Describe image
 SPEAKING Content:(0-5)
Pronunciation and oral fluency.
  Re-tell lecture
Pronunciation and oral fluency.
Answer short question
1 Appropriate word choice in response.
0 Inappropriate word choice in response.


Describes all elements and their relationships, possible development,aspects and actions and conclusion or implications.
4 Describes all the key elements and their relations, referring to their implications or conclusions.
3 Deals with most key elements and refers to their implications or conclusions.
2 Deals with only one key element and refers to an implication or conclusion. Shows basic understanding of several core elements.
1 Describes some basic elements, but does not make clear their interrelations or implications.
0 Mentions some disjointed elements of the presentation.
5 Native-like
All vowels and consonants are produced in a manner that is easily understood by regular speakers of the language. The speaker uses assimilation and deletions appropriate to continuous speech. Stress is placed correctly in all words and sentence-level stress is fully appropriate.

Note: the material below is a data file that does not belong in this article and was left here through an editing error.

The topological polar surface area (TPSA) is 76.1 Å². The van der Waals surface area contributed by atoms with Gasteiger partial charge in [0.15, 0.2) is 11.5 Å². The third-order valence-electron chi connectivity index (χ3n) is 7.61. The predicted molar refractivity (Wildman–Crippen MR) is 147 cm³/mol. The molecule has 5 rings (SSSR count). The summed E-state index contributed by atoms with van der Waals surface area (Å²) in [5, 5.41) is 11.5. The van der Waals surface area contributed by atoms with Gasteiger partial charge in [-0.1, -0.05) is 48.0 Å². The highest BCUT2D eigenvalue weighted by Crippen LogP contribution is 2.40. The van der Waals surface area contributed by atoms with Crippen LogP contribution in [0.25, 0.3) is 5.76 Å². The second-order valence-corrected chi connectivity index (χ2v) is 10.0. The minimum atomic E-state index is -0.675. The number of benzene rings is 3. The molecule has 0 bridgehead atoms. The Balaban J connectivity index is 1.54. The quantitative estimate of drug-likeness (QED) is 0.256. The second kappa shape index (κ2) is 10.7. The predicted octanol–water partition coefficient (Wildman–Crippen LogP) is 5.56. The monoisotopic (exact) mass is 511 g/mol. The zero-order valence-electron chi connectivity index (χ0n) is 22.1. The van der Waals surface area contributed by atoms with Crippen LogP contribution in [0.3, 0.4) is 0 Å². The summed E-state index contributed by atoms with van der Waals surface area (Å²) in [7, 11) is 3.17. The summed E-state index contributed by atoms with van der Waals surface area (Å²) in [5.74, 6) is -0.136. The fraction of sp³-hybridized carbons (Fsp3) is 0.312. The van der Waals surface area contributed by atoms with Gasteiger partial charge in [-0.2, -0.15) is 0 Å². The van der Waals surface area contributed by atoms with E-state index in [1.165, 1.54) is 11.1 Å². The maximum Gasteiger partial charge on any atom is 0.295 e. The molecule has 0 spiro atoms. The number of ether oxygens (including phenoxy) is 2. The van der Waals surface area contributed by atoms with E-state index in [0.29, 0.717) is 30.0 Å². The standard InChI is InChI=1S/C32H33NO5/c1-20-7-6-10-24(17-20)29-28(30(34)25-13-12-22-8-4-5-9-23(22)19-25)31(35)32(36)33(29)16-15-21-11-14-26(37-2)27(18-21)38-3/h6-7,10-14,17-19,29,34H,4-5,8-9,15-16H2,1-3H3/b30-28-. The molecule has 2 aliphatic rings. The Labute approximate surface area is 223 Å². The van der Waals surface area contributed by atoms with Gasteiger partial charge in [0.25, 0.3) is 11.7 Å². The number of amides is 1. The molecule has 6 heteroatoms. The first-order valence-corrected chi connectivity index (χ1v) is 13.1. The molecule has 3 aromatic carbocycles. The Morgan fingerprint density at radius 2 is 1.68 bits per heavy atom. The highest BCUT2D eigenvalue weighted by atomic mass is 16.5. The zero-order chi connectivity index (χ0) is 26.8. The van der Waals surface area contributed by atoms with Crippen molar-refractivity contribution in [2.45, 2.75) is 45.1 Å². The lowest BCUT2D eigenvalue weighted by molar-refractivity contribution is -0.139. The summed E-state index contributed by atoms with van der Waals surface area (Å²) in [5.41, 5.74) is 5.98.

4 Advanced
Vowels and consonants are pronounced clearly and unambiguously. A few minor consonant, vowel or stress distortions do not affect intelligibility. All words are easily understandable. A few consonants or consonant sequences may be distorted. Stress is placed correctly on all common words, and sentence level stress is reasonable.
3 Good
Most vowels and consonants are pronounced correctly. Some consistent errors might make a few words unclear. A few consonants in certain contexts may be regularly distorted, omitted or mispronounced. Stress-dependent vowel reduction may occur on a few words.
2 Intermediate
Some consonants and vowels are consistently mispronounced in a non-native-like manner. At least two-thirds of speech is intelligible, but listeners might need to adjust to the accent. Some consonants are regularly omitted, and consonant sequences may be simplified. Stress may be placed incorrectly on some words or be unclear.
1 Intrusive